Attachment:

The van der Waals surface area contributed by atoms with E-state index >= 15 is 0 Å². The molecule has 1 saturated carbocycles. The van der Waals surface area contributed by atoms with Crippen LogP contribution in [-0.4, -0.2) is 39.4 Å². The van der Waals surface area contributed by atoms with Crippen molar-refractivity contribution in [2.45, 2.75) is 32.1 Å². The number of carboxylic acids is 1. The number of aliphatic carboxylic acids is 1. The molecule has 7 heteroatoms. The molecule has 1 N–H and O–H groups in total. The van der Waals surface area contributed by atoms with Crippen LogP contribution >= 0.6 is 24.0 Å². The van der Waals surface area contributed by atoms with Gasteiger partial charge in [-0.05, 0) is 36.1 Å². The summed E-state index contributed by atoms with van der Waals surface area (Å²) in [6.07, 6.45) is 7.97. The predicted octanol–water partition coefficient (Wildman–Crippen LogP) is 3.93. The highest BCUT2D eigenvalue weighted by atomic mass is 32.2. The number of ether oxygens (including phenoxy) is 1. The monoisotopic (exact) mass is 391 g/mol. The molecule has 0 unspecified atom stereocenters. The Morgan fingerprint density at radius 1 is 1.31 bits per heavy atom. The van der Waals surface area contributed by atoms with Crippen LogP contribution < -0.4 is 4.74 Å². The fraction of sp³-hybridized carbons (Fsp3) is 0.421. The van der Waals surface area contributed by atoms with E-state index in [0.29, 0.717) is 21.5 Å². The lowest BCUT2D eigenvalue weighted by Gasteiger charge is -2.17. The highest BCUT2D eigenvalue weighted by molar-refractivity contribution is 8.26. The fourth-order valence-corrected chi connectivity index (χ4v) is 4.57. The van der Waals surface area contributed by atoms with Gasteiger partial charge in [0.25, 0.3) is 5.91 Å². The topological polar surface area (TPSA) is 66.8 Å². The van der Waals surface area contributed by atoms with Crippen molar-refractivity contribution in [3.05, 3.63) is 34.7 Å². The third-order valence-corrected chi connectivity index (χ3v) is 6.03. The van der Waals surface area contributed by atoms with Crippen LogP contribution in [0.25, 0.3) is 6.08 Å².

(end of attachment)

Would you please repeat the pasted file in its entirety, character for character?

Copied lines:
The van der Waals surface area contributed by atoms with E-state index >= 15 is 0 Å². The molecule has 1 saturated carbocycles. The van der Waals surface area contributed by atoms with Crippen LogP contribution in [-0.4, -0.2) is 39.4 Å². The van der Waals surface area contributed by atoms with Crippen molar-refractivity contribution in [2.45, 2.75) is 32.1 Å². The number of carboxylic acids is 1. The number of aliphatic carboxylic acids is 1. The molecule has 7 heteroatoms. The molecule has 1 N–H and O–H groups in total. The van der Waals surface area contributed by atoms with Crippen LogP contribution >= 0.6 is 24.0 Å². The van der Waals surface area contributed by atoms with Gasteiger partial charge in [-0.05, 0) is 36.1 Å². The summed E-state index contributed by atoms with van der Waals surface area (Å²) in [6.07, 6.45) is 7.97. The predicted octanol–water partition coefficient (Wildman–Crippen LogP) is 3.93. The highest BCUT2D eigenvalue weighted by atomic mass is 32.2. The number of ether oxygens (including phenoxy) is 1. The monoisotopic (exact) mass is 391 g/mol. The molecule has 0 unspecified atom stereocenters. The Morgan fingerprint density at radius 1 is 1.31 bits per heavy atom. The van der Waals surface area contributed by atoms with Crippen LogP contribution < -0.4 is 4.74 Å². The fraction of sp³-hybridized carbons (Fsp3) is 0.421. The van der Waals surface area contributed by atoms with E-state index in [0.29, 0.717) is 21.5 Å². The lowest BCUT2D eigenvalue weighted by Gasteiger charge is -2.17. The highest BCUT2D eigenvalue weighted by molar-refractivity contribution is 8.26. The fourth-order valence-corrected chi connectivity index (χ4v) is 4.57. The van der Waals surface area contributed by atoms with Gasteiger partial charge in [0.25, 0.3) is 5.91 Å². The topological polar surface area (TPSA) is 66.8 Å². The van der Waals surface area contributed by atoms with Crippen molar-refractivity contribution in [3.05, 3.63) is 34.7 Å². The third-order valence-corrected chi connectivity index (χ3v) is 6.03. The van der Waals surface area contributed by atoms with Crippen LogP contribution in [0.25, 0.3) is 6.08 Å².